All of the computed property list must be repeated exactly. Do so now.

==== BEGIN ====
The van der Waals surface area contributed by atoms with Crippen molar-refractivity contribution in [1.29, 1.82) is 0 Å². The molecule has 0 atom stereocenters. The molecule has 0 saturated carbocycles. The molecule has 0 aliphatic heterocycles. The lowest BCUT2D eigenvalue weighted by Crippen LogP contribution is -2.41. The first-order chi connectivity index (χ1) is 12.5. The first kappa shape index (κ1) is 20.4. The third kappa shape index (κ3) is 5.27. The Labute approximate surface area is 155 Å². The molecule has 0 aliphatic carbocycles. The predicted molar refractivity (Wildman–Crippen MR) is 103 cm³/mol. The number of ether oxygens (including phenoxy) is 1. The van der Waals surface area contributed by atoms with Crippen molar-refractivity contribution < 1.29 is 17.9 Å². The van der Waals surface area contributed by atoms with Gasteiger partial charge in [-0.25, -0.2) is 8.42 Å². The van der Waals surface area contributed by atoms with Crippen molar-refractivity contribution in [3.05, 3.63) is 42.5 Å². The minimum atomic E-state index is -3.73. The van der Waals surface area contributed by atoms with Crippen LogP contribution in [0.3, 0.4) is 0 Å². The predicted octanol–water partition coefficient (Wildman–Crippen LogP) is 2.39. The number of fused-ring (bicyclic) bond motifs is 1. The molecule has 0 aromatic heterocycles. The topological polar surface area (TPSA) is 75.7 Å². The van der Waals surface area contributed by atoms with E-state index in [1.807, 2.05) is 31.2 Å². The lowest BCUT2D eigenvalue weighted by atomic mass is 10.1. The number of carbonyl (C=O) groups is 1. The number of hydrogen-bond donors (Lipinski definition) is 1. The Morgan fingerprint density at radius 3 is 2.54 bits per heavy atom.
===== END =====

The van der Waals surface area contributed by atoms with Crippen molar-refractivity contribution in [1.29, 1.82) is 0 Å². The molecule has 0 atom stereocenters. The molecule has 0 saturated carbocycles. The molecule has 0 aliphatic heterocycles. The lowest BCUT2D eigenvalue weighted by Crippen LogP contribution is -2.41. The first-order chi connectivity index (χ1) is 12.5. The first kappa shape index (κ1) is 20.4. The third kappa shape index (κ3) is 5.27. The Labute approximate surface area is 155 Å². The molecule has 0 aliphatic carbocycles. The predicted molar refractivity (Wildman–Crippen MR) is 103 cm³/mol. The number of ether oxygens (including phenoxy) is 1. The van der Waals surface area contributed by atoms with Crippen molar-refractivity contribution < 1.29 is 17.9 Å². The van der Waals surface area contributed by atoms with Gasteiger partial charge in [-0.25, -0.2) is 8.42 Å². The van der Waals surface area contributed by atoms with Crippen molar-refractivity contribution in [3.05, 3.63) is 42.5 Å². The minimum atomic E-state index is -3.73. The van der Waals surface area contributed by atoms with Crippen LogP contribution in [0.3, 0.4) is 0 Å². The predicted octanol–water partition coefficient (Wildman–Crippen LogP) is 2.39. The number of fused-ring (bicyclic) bond motifs is 1. The molecule has 0 aromatic heterocycles. The topological polar surface area (TPSA) is 75.7 Å². The van der Waals surface area contributed by atoms with E-state index in [1.807, 2.05) is 31.2 Å². The lowest BCUT2D eigenvalue weighted by atomic mass is 10.1. The number of carbonyl (C=O) groups is 1. The number of hydrogen-bond donors (Lipinski definition) is 1. The Morgan fingerprint density at radius 3 is 2.54 bits per heavy atom.